Well, I think the most important thing is for the alienated "I" to reattach to groups beyond itself, whether they be other humans (community), nature, or 'beyond human experience' (transcendence--or 'ever more encompassing'.  I don't think the selfish-I ever comes to terms with the finitude of existence.  I don't think it was designed--Yipes!  No, there is no external desginer, there is sven's complexity creating designs against the left wall of viability etc.--anyway, the I is one of our survival mechanisms, I think.

However, conscious life may actually have no end as we are not there to be aware of the end of awareness in the first place...

Like going to sleep but without the dream--or the waking up?

Don't fight forces, use them R. Buckminster Fuller.

by rg (leopold dot lepster at google mail dot com) on Wed Oct 18th, 2006 at 04:09:09 AM EST
[ Parent ]
However, conscious life may actually have no end as we are not there to be aware of the end of awareness in the first place...

Like going to sleep but without the dream--or the waking up?

Exactly.

Those whom the Gods wish to destroy They first make mad. -- Euripides
by Migeru (migeru at eurotrib dot com) on Wed Oct 18th, 2006 at 04:22:11 AM EST
[ Parent ]
Or like something being engulfed in flame...or incinerated...  It depends on the process of death.  Sudden. Whack!  Or slow s l o w  s   l  o   w

I don't think consciousness ends at death, but I think "self" consciousness ends at death...

The question then is: what is this consciousness that isn't the self, and who cares about it?  Which I would take as a comment by the self about its own extinction.  Yet there is a long historical cataloge of humans experiencing states which are, it seems, real but impossible to vocalise in prose.

I died from minerality and became vegetable;

And From vegetativeness I died and became animal.

I died from animality and became man.

Then why fear disappearance through death?

Next time I shall die

Bringing forth wings and feathers like angels;

After that, soaring higher than angels -

What you cannot imagine,

I shall be that.



Don't fight forces, use them R. Buckminster Fuller.
by rg (leopold dot lepster at google mail dot com) on Wed Oct 18th, 2006 at 06:03:45 AM EST
[ Parent ]
A programmer is not needed, unless you believe that some other force was in action at the time the amazing foraminifera came into being. For me, and I think for current scientific understanding, it is a natural unfolding of complexity over billions of years. And only that.

The brain has always been interpreted by the prevailing technology of the day, whether a telephone exchange earlier or a computer today. (or indeed the 'magic' that was the 'technology', before technology)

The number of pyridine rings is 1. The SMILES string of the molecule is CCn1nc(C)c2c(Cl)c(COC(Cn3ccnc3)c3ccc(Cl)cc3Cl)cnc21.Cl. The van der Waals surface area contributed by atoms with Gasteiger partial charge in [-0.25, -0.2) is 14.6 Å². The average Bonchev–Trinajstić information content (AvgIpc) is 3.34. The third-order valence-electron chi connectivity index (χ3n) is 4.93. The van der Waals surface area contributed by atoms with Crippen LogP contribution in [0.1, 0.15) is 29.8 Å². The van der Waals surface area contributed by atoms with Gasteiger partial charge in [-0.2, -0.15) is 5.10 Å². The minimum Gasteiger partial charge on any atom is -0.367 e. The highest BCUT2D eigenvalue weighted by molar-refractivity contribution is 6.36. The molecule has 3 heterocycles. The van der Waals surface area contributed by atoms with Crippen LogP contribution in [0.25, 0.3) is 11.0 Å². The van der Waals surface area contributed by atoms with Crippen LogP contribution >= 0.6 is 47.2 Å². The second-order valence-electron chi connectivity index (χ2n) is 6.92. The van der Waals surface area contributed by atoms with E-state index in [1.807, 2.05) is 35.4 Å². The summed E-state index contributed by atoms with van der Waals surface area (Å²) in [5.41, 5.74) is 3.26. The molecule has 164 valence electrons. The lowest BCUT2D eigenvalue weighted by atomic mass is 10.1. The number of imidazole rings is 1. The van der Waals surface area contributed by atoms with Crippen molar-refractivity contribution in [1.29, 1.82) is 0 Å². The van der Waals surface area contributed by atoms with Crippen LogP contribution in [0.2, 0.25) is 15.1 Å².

Look at anything that grows (including the brain) - it certainly unfolds in a predictable manner, but is there a little man guiding it? Look at a flock of birds whirling round and ask who is the leader? There is none, just as there is no little man.

I'm not against the use of the word soul to describe a particular conjoining of neurons, or any of the other words like chakras. But they are only inadequate words to describe complexity.

And of course one can change this complexity in the brain by manipulating your neural networks - by meditating, studying, experience, exercises etc etc.

Perhaps the most extreme example of this is the Skene monks of the Russian Orthodox church. They choose this incredible discipline in order to completely cleanse their minds of everything before. They live alone, far away from the monastery. for many years. They have a shelter and a well. That is all. They 'chain themsleves' to the forest to survive. It is the simplest life of all and filled with constant prayer - and I am mean constant.

At the end of this process - which is slowly disconnecting old neural connections (literally), and reconnecting simplicity - the monk is incredibly pure. These are often the monks (so I've been told) that go out into the world to minister to prostitutes, criminals and murderers. They are so pure that they are untouched by anything they see.

You can't be me, I'm taken

by Sven Triloqvist on Tue Oct 17th, 2006 at 12:21:45 PM EST
[ Parent ]
Did you read At Home In The Universe?

Those whom the Gods wish to destroy They first make mad. -- Euripides
by Migeru (migeru at eurotrib dot com) on Tue Oct 17th, 2006 at 12:28:28 PM EST
[ Parent ]
I did, thank you. I found some of the maths a bit difficult, but there were many very interesting concepts there which relate to others things I've been looking at. If it was far better illustrated, I think it would be fantastic. For some of us it is easier to grab onto a visual.

Part of my work is translating complex ideas into visuals, and I find that rewarding because you cannot create the visual without understanding the concept. It motivates you to do the work of understanding, instead of being lazy.

You can't be me, I'm taken

by Sven Triloqvist on Tue Oct 17th, 2006 at 12:37:34 PM EST
[ Parent ]
And here I thought I was giving you a book with no maths...

Those whom the Gods wish to destroy They first make mad. -- Euripides
by Migeru (migeru at eurotrib dot com) on Tue Oct 17th, 2006 at 01:00:34 PM EST
[ Parent ]
who is the programmer

Now, now, you don't take Intelligent Design seriously, do you?

Those whom the Gods wish to destroy They first make mad. -- Euripides

by Migeru (migeru at eurotrib dot com) on Tue Oct 17th, 2006 at 12:30:02 PM EST
[ Parent ]